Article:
Defective iNKT cell maturation in thymus of Raptor KO mice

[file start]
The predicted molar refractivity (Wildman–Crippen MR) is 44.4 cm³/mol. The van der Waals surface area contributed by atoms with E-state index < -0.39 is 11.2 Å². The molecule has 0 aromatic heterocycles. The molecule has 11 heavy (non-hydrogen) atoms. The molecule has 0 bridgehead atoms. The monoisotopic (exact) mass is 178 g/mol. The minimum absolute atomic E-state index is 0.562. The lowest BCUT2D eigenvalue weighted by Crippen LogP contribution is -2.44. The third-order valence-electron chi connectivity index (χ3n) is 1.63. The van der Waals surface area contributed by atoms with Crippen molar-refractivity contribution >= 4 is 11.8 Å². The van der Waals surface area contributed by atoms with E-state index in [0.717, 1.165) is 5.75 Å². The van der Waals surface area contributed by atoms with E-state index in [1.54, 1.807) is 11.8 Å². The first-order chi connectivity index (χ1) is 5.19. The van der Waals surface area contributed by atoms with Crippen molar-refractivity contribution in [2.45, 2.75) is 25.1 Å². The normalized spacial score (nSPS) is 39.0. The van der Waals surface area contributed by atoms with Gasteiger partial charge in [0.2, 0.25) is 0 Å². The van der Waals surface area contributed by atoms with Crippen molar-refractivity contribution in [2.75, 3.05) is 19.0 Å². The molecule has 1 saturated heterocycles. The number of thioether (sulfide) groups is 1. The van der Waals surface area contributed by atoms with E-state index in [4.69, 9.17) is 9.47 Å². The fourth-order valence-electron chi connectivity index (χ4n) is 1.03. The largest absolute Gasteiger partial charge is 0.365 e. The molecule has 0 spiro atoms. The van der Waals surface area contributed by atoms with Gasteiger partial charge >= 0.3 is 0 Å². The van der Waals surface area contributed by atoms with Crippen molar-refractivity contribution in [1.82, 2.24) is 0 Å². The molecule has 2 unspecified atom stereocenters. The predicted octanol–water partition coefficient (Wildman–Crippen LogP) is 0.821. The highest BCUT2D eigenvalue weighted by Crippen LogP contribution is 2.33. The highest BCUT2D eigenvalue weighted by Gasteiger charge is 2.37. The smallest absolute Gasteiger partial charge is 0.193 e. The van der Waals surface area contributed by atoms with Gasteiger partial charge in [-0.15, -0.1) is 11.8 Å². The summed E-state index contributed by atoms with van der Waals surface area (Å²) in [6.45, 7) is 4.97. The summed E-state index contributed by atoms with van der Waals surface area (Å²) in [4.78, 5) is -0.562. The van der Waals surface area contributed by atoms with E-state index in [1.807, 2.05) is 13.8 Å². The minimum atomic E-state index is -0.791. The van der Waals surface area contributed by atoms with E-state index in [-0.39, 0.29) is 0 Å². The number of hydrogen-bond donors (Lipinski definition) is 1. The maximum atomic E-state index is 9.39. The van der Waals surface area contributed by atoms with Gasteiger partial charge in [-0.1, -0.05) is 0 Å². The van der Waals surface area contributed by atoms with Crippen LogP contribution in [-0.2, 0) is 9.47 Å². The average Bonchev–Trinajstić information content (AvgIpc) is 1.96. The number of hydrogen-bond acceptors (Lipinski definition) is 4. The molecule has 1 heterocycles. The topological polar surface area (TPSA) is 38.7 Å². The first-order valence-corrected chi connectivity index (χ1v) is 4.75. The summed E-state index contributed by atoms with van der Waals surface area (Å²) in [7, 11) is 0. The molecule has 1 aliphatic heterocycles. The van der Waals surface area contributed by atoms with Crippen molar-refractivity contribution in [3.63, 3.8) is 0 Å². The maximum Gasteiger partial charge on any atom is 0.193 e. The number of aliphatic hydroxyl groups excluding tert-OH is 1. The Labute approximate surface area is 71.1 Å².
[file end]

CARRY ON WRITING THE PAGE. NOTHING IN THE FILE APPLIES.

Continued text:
mTORC1-deficient mice displayed an accumulation of CD24+ stage 0 iNKT cells as compared with WT counterparts (Fig. 2A), suggesting an early blockade of iNKT cells. Similarly, we found an accumulation of CD4+CD8+ iNKT cells in Raptor KO mice (Fig. 2A). Next, we examined whether loss of mTORC1 altered the recombination and expression of the Vα14-Jα18 TCRα-chain, which occurs at early DP stage. A marked decrease of Vα14-Jα18 rearrangement was evidenced in total thymocytes of Raptor KO mice, possibly reflecting the very low number of residual iNKT cells in these mice (Fig. 2B). However, when analyzing sorted WT or Raptor KO DP thymoctytes, similar Vα14-Jα18 TCRα rearrangement was obtained (Fig. 2B), indicating that the Vα14-Jα18 recombination in Raptor KO iNKT precursor cells remained intact. Upon positive selection, iNKT cells undergo a series of further differentiation steps to acquire functional maturation (1, 6). This process is characterized by a distinct expression pattern of the activation markers CD44 and NK1.1. Stage 1 (CD44−NK1.1−) iNKT cells are highly proliferative and undergo a number of cell divisions before further differentiating into stage 2 (CD44+NK1.1−). Stage 2 iNKT cells can either further differentiate into stage 3 by upregulating NK1.1 in thymus or egress directly to periphery for functional maturation. To investigate whether mTORC1 is required for the developmental maturation of iNKT cells, we therefore determined the frequency and absolute numbers of iNKT cells at stages 1–3 in thymus. Interestingly, in Raptor KO mice, about two-thirds of the iNKT cells stayed blocked in the early immature stage 1 and less than one-third proceeded to stage 2 (Fig. 2C, 2D), but very rare iNKT cells reached stage 3, as seen by the selective loss of mature CD44+NK1.1+iNKT cells. We further confirmed the iNKT cell specificity by gating on the few unloaded CD1d-tetramer+ cells, which were mostly CD4+CD8+ and CD44−NK1.1− regardless of WT or Raptor KO background (Supplemental Fig. 1). Given the importance of mTORC1 in controlling T cell proliferation, we hypothesize that iNKT cells may require mTORC1 to meet the metabolic demands for high proliferative expansion during transition from stage 1 to stage 2. In this context, we determined the proliferative capacity of iNKT cells with Ki67 staining. A dramatic decrease of Ki67-expressing stage 1–2 iNKT cells was observed in Raptor KO mice (Supplemental Fig. 2A), which suggests that mTORC1 is necessary for iNKT early stage proliferation and differentiation. The promyelocytic leukemia zinc finger protein (PLZF) is the key transcription factor governing iNKT cell programming and acquisition of rapid effector functions (6, 25), and PLZF expression is gradually decreased from stage 1 to stage 3. In this study, we found that Raptor KO iNKT cells showed an elevated PLZF expression comparable to stage 1 iNKT cells in WT mice (Supplemental Fig. 2B), which is supporting an early block of iNKT cell differentiation between stages 1 and 2. Functional maturation of iNKT cells is also characterized by acquisition of Ly49 family molecules. In line with the developmental blockade in stage 1 or 2, we found that Raptor KO iNKT cells also lacked the Ly49-A, Ly49C/I, and Ly49G NK cell markers (Fig. 3A). Finally, T-bet and IL-15 signaling components are required for iNKT cell terminal differentiation (26, 27), and, consistent with the loss of stage 3 iNKT cells, we found a significant decrease of T-bet and its target CD122 expression in Raptor KO thymic iNKT cells (Supplemental Fig. 2C). Recently, the maturation process of iNKT cells has been challenged by Lee et al. (28) claiming that differential expression of T-bet, PLZF, and RORγt by thymic iNKT cells defines diverse lineages of, respectively, NKT1, NKT2, and NKT17 rather than developmental stages. Consistent with NKT1 being predominantly stage 3 (28), the drastic loss of T-bet expression in Raptor KO iNKT cells may correlate with a decreased NKT1 subset (Fig. 3B, Supplemental Fig. 2C), associated with a concomitant enrichment of the NKT2 subset characterized by increased PLZF expression (Fig. 3B).